Actually I feel a general paid time off policy is much more equitable for all employees.  If you framed it as sick days some employees would never take a minute and others would take every minute available.  Also an open time off policy eliminates debates between employer and employee over what is a legitimate sick day.  Here you go – one hour for every 30 worked. You don’t have to pretend you’re sick, so don’t call in with a fake cough when I can hear the tailgate party starting in the background. Nope, the time is yours.  Use them it at will, but when they’re gone they’re gone.

Beyond this however I think many of those who voted for the referendum will have regrets.  This will force open some union contracts at a time of a serious economic downturn.   Timing could not be worse for those workers affected.

The worse impact is that businesses that may have considered locating in or expanding to Milwaukee will perceive our city to have an anti business climate thereby reducing overall jobs in the city. Mayor Tom Barrett gets this one right.  By impacting only Milwaukee it will have a terrible effect for on workers as well as  all of us that have invested heavily in MIlwaukee.

The businesses that will be most affected immediately are places like restaurants  where there is often no paid time off. Fast food workers and dishwashers will see a benefit, but where the wait staff’s primary source of income is tips the wage portion is typically just two something an hour.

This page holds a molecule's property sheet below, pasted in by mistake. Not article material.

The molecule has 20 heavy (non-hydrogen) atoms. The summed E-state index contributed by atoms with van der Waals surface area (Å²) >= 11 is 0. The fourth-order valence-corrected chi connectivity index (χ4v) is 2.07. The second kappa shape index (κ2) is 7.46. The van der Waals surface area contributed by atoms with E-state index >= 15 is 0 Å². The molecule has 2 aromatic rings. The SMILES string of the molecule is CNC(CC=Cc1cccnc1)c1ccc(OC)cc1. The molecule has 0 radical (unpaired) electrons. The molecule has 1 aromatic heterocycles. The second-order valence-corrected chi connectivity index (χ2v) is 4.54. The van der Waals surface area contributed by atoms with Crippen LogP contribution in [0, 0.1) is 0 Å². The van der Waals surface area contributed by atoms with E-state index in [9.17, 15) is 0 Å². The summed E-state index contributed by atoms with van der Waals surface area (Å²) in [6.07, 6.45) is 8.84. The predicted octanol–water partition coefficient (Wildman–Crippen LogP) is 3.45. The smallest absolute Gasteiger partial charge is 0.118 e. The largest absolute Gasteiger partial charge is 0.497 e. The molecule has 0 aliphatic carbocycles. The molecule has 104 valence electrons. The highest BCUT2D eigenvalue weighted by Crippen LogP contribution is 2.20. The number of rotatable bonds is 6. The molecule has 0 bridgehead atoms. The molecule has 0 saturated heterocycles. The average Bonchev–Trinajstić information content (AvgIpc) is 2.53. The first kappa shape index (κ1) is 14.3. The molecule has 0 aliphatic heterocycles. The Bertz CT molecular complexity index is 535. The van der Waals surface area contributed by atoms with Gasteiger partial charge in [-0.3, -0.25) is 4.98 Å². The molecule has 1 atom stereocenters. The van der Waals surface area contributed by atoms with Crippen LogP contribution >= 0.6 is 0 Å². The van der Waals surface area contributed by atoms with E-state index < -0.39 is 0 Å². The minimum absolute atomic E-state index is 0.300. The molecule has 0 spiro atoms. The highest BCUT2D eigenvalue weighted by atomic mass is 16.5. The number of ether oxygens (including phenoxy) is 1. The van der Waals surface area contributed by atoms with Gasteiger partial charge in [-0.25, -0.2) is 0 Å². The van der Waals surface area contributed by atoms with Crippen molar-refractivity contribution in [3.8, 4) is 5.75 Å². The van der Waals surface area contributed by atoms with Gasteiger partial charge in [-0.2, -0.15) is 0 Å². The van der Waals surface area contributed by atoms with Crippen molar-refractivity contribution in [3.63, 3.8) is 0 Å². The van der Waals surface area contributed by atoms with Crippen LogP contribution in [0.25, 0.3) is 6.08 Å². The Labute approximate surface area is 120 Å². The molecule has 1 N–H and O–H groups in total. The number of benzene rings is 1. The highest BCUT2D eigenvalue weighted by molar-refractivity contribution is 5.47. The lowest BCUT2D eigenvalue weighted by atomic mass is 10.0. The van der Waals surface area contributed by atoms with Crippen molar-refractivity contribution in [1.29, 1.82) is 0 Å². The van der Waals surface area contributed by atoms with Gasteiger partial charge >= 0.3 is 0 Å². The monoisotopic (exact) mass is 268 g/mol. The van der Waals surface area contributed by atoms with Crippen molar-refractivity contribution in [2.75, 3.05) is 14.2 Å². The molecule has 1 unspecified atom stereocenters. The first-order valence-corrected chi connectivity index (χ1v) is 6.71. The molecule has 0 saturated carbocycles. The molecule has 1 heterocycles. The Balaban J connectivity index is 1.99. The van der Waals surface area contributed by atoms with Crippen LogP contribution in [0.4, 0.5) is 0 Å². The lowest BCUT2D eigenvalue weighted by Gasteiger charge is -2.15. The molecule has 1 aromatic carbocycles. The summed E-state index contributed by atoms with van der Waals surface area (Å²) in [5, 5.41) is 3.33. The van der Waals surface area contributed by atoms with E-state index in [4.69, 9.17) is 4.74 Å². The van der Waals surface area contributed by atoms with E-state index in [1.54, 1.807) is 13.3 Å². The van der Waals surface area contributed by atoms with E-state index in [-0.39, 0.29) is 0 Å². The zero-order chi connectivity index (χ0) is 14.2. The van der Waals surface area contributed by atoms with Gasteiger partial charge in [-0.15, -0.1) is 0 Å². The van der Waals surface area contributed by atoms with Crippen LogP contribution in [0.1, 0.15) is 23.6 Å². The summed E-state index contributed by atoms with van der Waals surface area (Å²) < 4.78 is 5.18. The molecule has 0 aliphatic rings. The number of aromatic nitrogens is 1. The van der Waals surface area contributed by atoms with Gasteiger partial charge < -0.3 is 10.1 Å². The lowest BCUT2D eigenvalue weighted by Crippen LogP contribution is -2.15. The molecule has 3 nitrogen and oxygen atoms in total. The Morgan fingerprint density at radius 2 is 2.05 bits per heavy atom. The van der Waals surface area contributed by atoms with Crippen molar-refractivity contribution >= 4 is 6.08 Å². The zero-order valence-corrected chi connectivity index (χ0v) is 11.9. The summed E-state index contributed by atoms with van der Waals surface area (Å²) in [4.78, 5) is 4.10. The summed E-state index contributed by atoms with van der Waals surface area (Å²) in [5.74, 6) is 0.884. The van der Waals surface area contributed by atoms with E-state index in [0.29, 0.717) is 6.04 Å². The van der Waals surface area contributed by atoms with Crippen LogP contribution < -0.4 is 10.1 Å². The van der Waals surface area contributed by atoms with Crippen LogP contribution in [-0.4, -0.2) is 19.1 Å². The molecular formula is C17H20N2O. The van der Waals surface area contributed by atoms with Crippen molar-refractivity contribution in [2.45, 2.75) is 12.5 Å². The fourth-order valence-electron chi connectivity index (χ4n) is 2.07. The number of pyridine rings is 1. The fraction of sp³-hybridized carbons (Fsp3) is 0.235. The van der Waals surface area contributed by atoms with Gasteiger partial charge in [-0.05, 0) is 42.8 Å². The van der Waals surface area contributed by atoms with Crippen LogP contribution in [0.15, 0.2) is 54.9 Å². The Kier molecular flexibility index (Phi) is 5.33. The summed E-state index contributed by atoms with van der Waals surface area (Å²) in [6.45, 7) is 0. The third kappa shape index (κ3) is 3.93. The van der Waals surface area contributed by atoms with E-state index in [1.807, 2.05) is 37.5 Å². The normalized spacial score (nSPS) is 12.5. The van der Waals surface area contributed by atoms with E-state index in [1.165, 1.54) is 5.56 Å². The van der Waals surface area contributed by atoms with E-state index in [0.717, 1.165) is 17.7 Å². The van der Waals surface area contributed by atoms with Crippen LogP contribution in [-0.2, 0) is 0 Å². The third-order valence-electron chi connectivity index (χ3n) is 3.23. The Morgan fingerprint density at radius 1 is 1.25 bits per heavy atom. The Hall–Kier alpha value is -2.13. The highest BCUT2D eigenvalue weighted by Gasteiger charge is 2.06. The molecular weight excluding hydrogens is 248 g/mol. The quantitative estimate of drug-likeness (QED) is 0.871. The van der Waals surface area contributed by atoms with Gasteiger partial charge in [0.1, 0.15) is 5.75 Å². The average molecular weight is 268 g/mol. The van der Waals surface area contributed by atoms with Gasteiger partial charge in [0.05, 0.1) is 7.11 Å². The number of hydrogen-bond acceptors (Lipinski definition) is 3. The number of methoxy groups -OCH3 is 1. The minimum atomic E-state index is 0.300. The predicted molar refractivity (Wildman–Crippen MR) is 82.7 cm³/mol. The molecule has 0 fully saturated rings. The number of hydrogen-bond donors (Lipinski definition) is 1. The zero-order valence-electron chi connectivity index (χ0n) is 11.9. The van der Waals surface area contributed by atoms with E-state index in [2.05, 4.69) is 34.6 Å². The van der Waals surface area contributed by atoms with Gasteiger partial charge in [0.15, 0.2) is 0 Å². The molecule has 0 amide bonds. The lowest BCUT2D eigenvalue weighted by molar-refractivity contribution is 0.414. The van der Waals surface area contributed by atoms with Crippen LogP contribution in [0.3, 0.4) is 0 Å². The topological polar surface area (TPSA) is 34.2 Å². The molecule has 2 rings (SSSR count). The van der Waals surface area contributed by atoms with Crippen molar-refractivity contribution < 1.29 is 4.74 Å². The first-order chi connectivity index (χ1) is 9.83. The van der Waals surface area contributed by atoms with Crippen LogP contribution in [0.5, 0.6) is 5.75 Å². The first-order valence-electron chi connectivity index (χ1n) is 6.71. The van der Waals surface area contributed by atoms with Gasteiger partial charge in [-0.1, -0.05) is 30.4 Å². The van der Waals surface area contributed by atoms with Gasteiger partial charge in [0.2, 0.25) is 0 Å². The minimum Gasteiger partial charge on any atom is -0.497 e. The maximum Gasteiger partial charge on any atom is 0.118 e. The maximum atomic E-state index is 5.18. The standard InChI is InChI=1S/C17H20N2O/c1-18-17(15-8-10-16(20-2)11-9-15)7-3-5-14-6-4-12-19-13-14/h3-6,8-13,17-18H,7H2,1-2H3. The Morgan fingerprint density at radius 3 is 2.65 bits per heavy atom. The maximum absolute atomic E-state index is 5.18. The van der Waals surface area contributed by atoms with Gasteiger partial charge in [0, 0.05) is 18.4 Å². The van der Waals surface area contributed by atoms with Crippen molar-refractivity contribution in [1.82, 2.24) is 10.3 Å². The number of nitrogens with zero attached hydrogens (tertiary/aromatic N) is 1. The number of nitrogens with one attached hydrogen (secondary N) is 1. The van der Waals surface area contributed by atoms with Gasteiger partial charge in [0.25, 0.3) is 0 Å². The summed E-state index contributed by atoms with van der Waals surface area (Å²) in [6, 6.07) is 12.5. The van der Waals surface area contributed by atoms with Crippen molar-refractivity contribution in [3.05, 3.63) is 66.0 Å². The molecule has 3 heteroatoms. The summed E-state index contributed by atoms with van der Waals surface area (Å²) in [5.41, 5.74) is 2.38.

The temp agencies that are so prevalent throughout the city, such as those on Mitchell Street and Greenfield Ave will also face challenges that may force them to the burbs .  They employee huge numbers of area residents.  Most of these firms operate out of rented storefronts.  I am certain you will see many, if not all of these firms packing up and moving to West Milwaukee, West Allis, Glendale, etc.  While many of their employees will follow them it will create a glut of vacant store fronts on already struggling commercial districts.

Finally I wonder if the leadership at Manpower are kicking themselves in the butt for taking a $78 million dollar gamble and moving INTO Milwaukee a couple of years ago year.

While I have not read the lawsuit I also question how this ordinance can coexist with Wisconsin Statute §108.04(5)(g)(b) and (c) (Denial of UC benefits) You can read the ordinance in a manner that seem to conflict with these sections of the law

108.04(5g)(b) For purposes of this subsection, tardiness becomes excessive if an employee is late for 6 or more scheduled workdays in the 12-month period preceding the date of the discharge without providing adequate notice to his or her employer.

108.04(5g)(c) For purposes of this subsection, absenteeism becomes excessive if an employee is absent for 5 or more scheduled workdays in the 12-month period preceding the date of the discharge without providing adequate notice to his or her employer.

So rather than a give away, most employers can simply restructure current benefits and be in compliance.